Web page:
Local freight forwarders, shipping lines, customs brokers, port officials and banks provide information on required documents and cost as well as the time to complete each procedure. To make the data comparable across economies, several assumptions about the business and the traded goods are used.

1.11 Enforcing Contracts Methodology

Indicators on enforcing contracts measure the efficiency of the judicial system in resolving a commercial dispute. The data are built by following the step-by-step evolution of a commercial sale dispute before local courts. The data are collected through study of the codes of civil procedure and other court regulations as well as questionnaires completed by local litigation lawyers and by judges. The ranking on the ease of enforcing contracts is the simple average of the percentile rankings on its component indicators.

Abbildung in dieser Leseprobe nicht enthalten

The name of the relevant court in each economy—the court in the largest business city with jurisdiction over commercial cases worth 200% of income per capita.

1.12 Resolving Insolvency Methodology

Doing Business studies the time, cost and outcome of insolvency proceedings involving domestic entities. The data are derived from questionnaire responses by local insolvency practitioners and verified through a study of laws and regulations as well as public information on bankruptcy systems (figure 1). The ranking on the ease of resolving insolvency is based on the recovery rate (figure A.1).

Abbildung in dieser Leseprobe nicht enthalten

The bank wants to recover as much as possible of its loan, as quickly and cheaply as possible. The unsecured creditors will do everything permitted under the applicable laws to avoid a piecemeal sale of the assets. The majority shareholder wants to keep the company operating and under its control. Management wants to keep the company operating and preserve its employees’ jobs. All the parties are local entities or citizens; no foreign parties are involved.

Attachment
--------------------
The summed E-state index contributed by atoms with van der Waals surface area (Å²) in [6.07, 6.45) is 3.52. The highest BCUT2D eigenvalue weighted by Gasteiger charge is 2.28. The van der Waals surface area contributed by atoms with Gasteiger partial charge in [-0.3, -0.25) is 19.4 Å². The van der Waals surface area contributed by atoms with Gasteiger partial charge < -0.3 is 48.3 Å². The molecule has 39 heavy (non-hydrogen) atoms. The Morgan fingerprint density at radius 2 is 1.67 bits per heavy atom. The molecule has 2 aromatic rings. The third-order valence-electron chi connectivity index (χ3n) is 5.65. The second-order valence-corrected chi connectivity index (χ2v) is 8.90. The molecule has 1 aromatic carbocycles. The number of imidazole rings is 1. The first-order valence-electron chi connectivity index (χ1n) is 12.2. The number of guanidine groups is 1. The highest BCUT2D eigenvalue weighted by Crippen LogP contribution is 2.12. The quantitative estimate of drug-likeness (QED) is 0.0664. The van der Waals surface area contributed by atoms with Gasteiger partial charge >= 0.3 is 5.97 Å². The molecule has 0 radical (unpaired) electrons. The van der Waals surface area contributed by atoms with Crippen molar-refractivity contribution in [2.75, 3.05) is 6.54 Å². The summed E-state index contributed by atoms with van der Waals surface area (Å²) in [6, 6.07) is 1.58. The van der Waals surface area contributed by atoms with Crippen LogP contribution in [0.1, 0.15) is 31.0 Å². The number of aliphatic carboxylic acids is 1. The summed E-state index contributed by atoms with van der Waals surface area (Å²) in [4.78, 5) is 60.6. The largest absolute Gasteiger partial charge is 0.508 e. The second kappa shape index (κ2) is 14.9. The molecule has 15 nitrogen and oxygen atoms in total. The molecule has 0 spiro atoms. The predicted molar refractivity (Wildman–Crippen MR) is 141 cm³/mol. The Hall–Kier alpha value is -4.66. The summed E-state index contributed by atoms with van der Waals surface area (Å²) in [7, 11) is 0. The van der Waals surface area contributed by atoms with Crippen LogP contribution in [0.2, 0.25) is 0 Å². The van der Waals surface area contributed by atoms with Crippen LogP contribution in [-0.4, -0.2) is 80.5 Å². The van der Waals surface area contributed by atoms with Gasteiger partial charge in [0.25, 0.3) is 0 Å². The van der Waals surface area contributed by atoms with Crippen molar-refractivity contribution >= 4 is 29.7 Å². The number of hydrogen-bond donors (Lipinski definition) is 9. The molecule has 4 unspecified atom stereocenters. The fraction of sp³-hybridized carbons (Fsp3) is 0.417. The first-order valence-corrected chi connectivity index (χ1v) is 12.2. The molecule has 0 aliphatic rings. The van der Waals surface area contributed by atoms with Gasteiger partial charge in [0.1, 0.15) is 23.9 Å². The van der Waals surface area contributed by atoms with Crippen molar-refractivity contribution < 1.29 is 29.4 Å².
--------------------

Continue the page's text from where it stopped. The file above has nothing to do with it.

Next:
1.13 OBJECTIVES

The main objective of the study is as follows:

The key objective of the study is as follows:

- For any business data there exists a severe variable and below that many sub-variables are present. In order to reduce the independent variable we need to reduce the dimension of the variable by using the techniques of Factor Analysis (FA).
- Among the independent variables; though there are some remedial measures to overcome, the estimates obtained using those models, And then the model is constructed and it can be used for prediction, now the question arises about whether the model is good fit or not. In this study, the authentic techniques can be used as Multiple Linear Regression (MLR).
- And then using the factors scores to assign a rank for each factor and then average it. Then we get a correct sequence of ordered rank for each country. And the techniques which we used here is Ranking.

1.14 SOURCE OF DATA

The data collected is a secondary data obtained from different websites which are listed below:

- http://worldbank.tumblr.com/
- http://www.doingbusiness.org

And the data collected for the year is 2013 to predict the ranking for ease of doing business in a country.

1.15 VARIABLE DESCRIPTION

Data were collected on 40 variables described below. All the variables are continuous in nature

- Starting a business – Procedures, time, cost and minimum capital to open a new business